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ME Ireland, LK Mrock; Immunohistochemical Demonstration of Epidermal Growth Factor Receptors in the Developing Chicken Lens . Invest. Ophthalmol. Vis. Sci. 2002;43(13):2347.
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© ARVO (1962-2015); The Authors (2016-present)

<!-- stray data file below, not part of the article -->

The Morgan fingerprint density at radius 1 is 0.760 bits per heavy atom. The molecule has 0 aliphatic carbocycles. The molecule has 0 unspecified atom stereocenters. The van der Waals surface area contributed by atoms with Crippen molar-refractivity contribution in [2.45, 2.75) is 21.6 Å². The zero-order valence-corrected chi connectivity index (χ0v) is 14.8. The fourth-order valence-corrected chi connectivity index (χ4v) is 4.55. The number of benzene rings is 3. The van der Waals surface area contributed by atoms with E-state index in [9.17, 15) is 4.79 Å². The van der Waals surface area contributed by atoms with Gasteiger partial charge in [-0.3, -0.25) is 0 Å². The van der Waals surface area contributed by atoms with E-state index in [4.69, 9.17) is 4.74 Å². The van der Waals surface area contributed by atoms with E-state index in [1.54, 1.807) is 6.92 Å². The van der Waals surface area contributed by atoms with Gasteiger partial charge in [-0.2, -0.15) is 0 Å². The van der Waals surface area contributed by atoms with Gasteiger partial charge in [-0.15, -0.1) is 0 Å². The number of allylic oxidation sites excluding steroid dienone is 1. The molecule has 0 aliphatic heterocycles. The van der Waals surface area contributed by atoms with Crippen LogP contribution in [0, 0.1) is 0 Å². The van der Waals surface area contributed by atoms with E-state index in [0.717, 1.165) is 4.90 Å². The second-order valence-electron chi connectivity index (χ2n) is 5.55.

Purpose:To determine the developmental expression pattern of the epidermal growth factor receptor (EGFR) in anterior epithelial/annular pad cells of the embryonic chicken lens. These studies are designed to test the hypothesis that the EGFR influences multiple aspects of lens growth and differentiation. Methods:Anterior ocular segments from embryos of 7, 14, and 21 days of development (7dE, 14dE and 21dE, respectively) were fixed in buffered paraformaldehyde and embedded in paraffin. De-paraffinized sections were sequentially exposed to commercially available EGFR primary antibodies, biotinylated secondary antibodies, avidin-peroxidase complexes and DAB development prior to photography. Results:With these methods, the EGFR protein was found throughout the anterior epithelium and presumptive annular pad of the 7dE. EGFR staining became restricted to the more peripheral regions of the anterior epithelium in 14dE while annular pad cells continued to show detectable staining. The anterior epithelial cells of 21dE were essentially negative but the post-mitotic annular pad cells continued to exhibit staining localized to their basal surfaces. This pattern of EGFR localization in 21dE was seen throughout the annular pad, equatorial cells and persisted into the first few generations of cells entering into the fiber cell mass. Controls in which the primary antiserum was omitted or replaced with pre-immune serum showed no specific staining. Conclusion:These results show the presence of the EGFR in both mitotic cells and post-mitotic populations committed to fiber cell terminal differentiation of the developing chicken lens. However, as embryonic development proceeds, EGFR expression becomes progressively restricted to the annular pad. This suggests an ongoing role for the EGFR in maintaining the fiber cell phenotype in addition to a potential role in effecting the major changes in gene expression characteristic of the transition from embryonic to post-hatching chicken lens growth.
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